Note:  Do not rely on this information. It is very old.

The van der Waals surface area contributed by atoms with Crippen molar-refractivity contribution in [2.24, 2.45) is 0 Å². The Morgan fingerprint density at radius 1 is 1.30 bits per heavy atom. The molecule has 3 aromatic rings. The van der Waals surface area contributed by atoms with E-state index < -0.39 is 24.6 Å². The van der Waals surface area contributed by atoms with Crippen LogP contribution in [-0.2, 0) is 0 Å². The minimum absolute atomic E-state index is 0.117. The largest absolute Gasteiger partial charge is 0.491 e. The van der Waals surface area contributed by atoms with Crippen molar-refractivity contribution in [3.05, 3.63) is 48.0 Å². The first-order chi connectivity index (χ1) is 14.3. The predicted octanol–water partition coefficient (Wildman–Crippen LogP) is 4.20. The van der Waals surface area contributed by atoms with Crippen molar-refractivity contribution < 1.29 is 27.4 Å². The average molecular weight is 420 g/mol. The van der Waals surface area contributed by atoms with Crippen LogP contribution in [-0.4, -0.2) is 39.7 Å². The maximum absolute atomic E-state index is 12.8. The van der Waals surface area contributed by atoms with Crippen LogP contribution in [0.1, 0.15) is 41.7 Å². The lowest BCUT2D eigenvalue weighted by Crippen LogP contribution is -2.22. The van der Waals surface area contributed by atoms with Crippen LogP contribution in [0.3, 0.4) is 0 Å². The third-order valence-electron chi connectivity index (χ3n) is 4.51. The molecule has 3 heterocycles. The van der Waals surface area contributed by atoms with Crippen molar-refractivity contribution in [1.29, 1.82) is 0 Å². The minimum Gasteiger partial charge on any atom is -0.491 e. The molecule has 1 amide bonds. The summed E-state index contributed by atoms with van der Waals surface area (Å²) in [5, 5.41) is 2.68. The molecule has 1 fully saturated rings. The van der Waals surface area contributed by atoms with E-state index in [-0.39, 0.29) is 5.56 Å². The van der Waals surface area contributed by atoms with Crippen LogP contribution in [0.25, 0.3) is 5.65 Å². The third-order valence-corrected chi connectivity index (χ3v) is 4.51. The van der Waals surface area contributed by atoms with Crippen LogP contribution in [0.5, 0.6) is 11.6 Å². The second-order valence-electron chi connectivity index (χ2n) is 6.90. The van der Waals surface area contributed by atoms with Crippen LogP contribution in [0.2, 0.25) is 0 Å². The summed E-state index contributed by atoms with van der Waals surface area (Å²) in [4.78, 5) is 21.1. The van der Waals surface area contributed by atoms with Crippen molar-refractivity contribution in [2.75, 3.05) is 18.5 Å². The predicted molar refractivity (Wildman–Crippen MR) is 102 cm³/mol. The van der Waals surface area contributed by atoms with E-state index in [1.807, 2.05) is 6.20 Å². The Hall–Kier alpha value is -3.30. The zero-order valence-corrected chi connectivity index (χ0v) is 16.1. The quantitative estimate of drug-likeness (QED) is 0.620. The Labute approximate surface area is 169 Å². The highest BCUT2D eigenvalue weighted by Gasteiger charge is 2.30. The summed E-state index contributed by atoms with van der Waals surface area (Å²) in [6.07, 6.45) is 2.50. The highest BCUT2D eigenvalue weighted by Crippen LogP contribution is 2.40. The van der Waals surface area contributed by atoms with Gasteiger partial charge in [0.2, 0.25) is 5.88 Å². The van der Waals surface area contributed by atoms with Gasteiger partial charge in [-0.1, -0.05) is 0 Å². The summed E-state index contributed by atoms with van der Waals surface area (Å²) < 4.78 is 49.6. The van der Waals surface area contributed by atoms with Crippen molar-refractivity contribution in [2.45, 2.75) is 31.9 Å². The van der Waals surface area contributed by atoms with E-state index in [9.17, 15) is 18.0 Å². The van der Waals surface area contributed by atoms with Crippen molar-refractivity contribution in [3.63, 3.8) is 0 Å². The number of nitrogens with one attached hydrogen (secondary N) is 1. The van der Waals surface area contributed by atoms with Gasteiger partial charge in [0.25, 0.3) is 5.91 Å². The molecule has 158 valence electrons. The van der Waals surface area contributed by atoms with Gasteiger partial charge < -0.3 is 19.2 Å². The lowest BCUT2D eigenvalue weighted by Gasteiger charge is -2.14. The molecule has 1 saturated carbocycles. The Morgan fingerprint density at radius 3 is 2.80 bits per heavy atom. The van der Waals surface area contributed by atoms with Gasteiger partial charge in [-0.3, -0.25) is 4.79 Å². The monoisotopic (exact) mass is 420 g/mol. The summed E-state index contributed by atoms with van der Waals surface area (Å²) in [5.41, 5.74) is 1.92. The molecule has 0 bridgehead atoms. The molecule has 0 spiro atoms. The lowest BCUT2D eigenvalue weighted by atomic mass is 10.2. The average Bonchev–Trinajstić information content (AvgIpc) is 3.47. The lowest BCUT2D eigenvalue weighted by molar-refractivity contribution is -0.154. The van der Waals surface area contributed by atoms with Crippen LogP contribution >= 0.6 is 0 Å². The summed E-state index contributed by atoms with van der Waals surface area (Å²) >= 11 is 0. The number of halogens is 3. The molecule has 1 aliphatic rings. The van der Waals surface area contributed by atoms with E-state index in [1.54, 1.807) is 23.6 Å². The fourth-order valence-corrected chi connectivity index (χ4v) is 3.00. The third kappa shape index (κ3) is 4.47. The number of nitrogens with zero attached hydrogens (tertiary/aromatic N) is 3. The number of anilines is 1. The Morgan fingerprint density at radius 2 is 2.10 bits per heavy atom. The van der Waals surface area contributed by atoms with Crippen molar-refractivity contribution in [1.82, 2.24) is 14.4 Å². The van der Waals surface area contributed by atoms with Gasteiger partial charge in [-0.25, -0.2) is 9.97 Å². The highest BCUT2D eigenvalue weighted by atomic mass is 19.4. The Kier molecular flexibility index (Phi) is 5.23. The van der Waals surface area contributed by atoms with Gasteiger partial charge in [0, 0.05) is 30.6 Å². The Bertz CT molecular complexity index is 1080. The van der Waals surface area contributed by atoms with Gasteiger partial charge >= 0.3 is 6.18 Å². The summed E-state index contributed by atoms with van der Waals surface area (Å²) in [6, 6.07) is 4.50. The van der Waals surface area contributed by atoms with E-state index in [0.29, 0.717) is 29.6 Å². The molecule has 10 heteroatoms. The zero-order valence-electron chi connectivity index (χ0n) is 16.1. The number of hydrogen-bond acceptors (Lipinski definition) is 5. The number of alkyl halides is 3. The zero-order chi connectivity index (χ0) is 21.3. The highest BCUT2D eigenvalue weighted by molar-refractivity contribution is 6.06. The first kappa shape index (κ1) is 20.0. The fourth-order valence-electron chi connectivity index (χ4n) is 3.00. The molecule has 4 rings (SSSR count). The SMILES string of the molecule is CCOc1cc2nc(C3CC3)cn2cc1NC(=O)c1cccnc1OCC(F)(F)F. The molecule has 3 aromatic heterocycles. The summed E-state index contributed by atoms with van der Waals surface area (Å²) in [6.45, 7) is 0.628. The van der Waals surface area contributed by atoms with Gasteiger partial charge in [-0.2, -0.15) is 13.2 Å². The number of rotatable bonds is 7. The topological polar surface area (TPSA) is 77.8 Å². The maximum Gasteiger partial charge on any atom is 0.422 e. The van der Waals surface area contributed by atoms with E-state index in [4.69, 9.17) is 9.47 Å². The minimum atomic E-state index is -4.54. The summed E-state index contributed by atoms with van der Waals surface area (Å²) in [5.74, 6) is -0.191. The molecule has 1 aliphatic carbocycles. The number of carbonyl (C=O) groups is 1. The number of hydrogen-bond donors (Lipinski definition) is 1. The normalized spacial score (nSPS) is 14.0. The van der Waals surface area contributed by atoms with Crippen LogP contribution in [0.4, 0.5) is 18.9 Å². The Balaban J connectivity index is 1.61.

Godolphin, Sidney, Earl (1645-1712), an English statesman, was born near Helstone, Cornwall. He early became a favourite of Charles II., and entered Parliament in 1668. Ten years later he was entrusted with a diplomatic mission in Holland, and in 1679 begun his connection with the Treasury. From this time forward he became one of the most influential ministers, and, though be voted for the exclusion of the Duke of York from the throne, he became Secretary of State in 1684, and when James came to the throne was only transferred from the Treasury to the Household. He was one of the last adherents of James II., but was, notwithstanding, made a Commissioner of the Treasury by William III. In spite of his known intrigues with the deposed king, he remained at the head of the Treasury from 1690 to 1696; and he was reappointed in 1700, though he was almost certainly known to have been involved in .Sir John Fenwick's plot. He was appointed Lord High Treasurer by Queen Anne, and held that office for the first eight years of her reign, during which his management of the finances was of inestimable service to Marlborough, whose daughter had married his son. He had no fixed political principles, but was invaluable as an official who was not only able but, so far as is known, also incorruptible. Circumstances caused him and Marlborough to rely upon the support of the Whigs, and during the years 1708-10 the ministry was composed for the first time of one party in the state. Godolphin ranks as one of England's ablest financiers, but cannot be considered to have been a statesman of the first rank. A life of him by the Hon. Hugh Elliot, in which some incidents in his career are very leniently.judged, appeared in 1888.